|Area:||8.8 square miles|
|Highest point:||741 feet|
Long used as a base for whaling, as a sheep farm and for occasional attempts to collect guano, New Island is considered by some to be one of the most beautiful islands in the Falklands archipelago, as well as well as having possibly the most diverse range of wildlife in the region. The whole island, 8.8 square miles of it, is a nature reserve, established by Ian Strange in 1972.
New Island lies 148 miles from Stanley and is 8 miles long with an average width of 820 yards. The highest point is 741 feet. The northern and eastern coasts have high cliffs but the eastern coasts are lower lying, with rocky shores and sandy bays. There are several smaller offshore islands. North Island and Saddle Island have high cliffs but Ship Island and Cliff Knob Island are lower lying. 
New Island was one of the earliest of the Falkland Islands to be colonised, and American whalers may have arrived as early as the 1770s. Two place names on or near the island, Coffin's Harbour and Coffin's Island, commemorate the Coffin family of Nantucket. Nearby Quaker, Barclay, Fox and Penn islands reflect the New England and Quaker provenance of some of the earliest settlers.
In 1813, Captain Charles H Barnard, from Nantucket, was marooned with his crew on the island. They survived on the island for two years, and constructed a crude stone building, which is probably incorporated into the Barnard Building, the oldest standing building in the Falklands and now a museum restored in 2006.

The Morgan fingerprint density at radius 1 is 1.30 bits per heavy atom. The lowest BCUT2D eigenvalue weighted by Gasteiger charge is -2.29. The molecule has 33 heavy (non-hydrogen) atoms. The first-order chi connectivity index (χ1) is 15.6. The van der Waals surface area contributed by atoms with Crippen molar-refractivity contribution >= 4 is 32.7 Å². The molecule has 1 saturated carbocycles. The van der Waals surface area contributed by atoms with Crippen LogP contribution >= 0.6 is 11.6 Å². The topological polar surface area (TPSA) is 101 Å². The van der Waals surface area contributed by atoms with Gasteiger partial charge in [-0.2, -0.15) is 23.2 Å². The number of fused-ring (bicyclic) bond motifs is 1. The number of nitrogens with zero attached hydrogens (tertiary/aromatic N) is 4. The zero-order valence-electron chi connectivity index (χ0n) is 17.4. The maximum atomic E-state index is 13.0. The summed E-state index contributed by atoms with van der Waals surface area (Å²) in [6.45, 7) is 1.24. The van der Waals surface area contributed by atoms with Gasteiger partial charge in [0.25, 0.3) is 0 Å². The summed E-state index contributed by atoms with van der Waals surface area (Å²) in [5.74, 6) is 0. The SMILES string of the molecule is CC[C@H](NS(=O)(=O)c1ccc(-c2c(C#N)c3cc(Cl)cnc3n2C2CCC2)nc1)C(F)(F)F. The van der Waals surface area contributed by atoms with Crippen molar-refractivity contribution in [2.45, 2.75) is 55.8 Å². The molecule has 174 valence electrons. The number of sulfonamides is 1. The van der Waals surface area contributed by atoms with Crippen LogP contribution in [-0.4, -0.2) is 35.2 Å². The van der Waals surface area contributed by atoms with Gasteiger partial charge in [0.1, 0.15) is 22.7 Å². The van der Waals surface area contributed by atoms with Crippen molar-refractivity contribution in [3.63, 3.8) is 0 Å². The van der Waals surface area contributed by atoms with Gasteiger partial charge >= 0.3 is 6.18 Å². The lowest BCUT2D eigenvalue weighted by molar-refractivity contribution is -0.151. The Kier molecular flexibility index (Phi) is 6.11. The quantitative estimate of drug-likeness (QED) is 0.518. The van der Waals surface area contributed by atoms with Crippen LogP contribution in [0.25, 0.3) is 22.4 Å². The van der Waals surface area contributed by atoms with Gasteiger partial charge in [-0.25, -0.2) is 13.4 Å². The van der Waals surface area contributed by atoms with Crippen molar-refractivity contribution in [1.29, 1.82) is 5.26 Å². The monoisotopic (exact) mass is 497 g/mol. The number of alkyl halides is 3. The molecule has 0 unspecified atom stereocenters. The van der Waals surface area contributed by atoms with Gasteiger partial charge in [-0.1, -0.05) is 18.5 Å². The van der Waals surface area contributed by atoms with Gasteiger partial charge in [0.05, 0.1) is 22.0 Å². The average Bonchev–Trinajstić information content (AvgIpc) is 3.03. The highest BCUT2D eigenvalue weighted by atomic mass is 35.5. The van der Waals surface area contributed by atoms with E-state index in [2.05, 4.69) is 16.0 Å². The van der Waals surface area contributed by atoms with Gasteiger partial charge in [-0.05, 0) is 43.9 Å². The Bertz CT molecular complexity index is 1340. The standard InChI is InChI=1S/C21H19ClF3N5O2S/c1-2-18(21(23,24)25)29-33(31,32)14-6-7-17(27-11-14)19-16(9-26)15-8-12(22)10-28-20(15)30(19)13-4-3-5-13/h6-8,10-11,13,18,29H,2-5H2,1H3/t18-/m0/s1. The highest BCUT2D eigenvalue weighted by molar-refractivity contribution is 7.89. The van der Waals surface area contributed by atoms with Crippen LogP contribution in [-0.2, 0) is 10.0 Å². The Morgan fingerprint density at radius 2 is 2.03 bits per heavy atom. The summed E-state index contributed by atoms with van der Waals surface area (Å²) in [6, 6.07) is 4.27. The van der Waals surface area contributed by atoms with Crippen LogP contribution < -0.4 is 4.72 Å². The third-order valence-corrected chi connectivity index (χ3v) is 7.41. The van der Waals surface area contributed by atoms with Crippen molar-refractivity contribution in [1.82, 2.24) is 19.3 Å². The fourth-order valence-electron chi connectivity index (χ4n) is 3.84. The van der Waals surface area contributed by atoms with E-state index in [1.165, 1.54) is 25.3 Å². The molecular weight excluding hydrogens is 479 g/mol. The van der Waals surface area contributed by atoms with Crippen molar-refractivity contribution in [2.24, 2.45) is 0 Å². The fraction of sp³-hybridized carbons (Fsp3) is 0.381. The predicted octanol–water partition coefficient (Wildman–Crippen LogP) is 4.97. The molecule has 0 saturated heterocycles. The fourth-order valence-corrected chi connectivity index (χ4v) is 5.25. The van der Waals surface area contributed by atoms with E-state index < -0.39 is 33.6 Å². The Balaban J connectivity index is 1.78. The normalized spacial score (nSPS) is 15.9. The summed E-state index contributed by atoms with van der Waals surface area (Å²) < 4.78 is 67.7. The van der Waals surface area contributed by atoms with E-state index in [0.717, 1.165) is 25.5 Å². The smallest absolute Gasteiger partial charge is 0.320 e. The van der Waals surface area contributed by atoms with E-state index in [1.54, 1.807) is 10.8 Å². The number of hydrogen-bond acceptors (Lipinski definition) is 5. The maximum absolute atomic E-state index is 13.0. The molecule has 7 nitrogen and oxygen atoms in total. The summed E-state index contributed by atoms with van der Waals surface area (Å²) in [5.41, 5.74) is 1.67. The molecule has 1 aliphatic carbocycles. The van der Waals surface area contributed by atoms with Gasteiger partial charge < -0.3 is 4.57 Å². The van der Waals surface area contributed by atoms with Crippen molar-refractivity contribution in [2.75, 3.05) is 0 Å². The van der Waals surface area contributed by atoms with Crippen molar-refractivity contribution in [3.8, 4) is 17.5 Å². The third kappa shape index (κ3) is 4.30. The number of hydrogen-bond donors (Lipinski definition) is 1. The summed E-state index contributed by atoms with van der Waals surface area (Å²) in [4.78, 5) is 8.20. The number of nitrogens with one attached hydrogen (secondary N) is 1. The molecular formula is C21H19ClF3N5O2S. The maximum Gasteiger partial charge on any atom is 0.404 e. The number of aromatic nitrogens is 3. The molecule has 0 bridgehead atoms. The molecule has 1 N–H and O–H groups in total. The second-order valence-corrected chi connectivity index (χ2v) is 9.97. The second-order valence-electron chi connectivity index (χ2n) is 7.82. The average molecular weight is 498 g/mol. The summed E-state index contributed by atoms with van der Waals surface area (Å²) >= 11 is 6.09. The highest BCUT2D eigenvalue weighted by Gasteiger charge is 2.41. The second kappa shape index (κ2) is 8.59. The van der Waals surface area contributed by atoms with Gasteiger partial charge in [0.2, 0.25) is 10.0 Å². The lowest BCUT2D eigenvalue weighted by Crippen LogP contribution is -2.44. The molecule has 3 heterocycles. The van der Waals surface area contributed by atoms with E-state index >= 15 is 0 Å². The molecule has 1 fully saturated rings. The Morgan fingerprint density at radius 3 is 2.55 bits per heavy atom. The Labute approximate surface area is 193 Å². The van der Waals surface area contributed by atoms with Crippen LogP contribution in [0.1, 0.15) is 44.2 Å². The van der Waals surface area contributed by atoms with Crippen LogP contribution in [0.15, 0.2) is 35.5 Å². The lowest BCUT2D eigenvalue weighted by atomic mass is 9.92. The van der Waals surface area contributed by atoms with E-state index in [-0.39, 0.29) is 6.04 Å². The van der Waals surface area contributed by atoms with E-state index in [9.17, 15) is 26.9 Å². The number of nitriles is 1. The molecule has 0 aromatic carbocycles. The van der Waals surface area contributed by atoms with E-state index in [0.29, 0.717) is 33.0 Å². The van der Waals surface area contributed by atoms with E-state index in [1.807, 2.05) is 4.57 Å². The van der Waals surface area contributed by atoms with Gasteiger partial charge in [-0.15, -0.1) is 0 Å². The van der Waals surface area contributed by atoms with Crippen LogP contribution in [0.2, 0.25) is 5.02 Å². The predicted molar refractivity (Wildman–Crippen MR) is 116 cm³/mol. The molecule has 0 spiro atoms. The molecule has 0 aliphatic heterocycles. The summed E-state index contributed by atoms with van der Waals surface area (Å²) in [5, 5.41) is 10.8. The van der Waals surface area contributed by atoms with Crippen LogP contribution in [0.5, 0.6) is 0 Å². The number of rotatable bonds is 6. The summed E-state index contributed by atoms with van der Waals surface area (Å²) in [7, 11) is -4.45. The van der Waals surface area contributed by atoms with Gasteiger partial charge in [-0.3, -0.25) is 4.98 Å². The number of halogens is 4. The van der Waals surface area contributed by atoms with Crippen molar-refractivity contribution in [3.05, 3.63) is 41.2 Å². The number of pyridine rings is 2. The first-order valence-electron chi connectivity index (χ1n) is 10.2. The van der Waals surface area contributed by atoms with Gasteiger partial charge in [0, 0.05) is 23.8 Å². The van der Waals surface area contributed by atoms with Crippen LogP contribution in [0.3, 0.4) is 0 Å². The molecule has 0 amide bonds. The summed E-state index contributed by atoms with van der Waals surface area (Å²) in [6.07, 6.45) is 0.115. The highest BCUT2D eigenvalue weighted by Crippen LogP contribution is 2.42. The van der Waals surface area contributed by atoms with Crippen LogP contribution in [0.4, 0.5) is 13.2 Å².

In 1823, Antarctic explorer Captain James Weddell anchored at the island, and commented on its excellent harbours and its natural food and water supplies. In the 1850s and 60s, the island's guano deposits were mined. A settlement lies in the middle of the east coast of the island, some distance north of an airstrip.
The island holds the shipwreck of a sealing vessel, the Protector III, which beached in 1969.
New Island Conservation Trust
Since 1996 the island has been owned and run by The New Island Conservation Trust which acquired the freehold of the entire property in 2005. The Trust is managed by a Board of Trustees under the Chairmanship of Air Vice-Marshal David Crwys-Williams CB, a former Commander of the British Forces, Falklands Islands, in the 1980s. The major benefactor to the Trust has been the Geoffrey C Hughes Charitable Trust which not only made the purchase possible, but also funded the well-equipped Field Centre used as a base for teams of wildlife researchers from many different countries. The Trust relies entirely on donations to continue its conservation and research work.
Wildlife includes fur seals, Southern Elephant Seals, South American Sea Lions, Slender-billed Prions, [Rockhopper, Gentoo and Magellanic Penguins, Dolphin Gulls, Black-browed Albatrosses, Falkland Skuas and Upland Geese.
There are no native land mammals since the now extinct Falkland Islands Wolf, or Warrah, was exterminated there, though the island contains a population of introduced cottontail rabbits (Sylvilagus sp.).
The islands vegetation is mainly grasses; there are no trees, though shrubs have been introduced.
- Stonehouse, B (ed.) Encyclopedia of Antarctica and the Southern Oceans (2002, ISBN 0 471 9866 58)
| ("Wikimedia Commons" has material|
about New Island)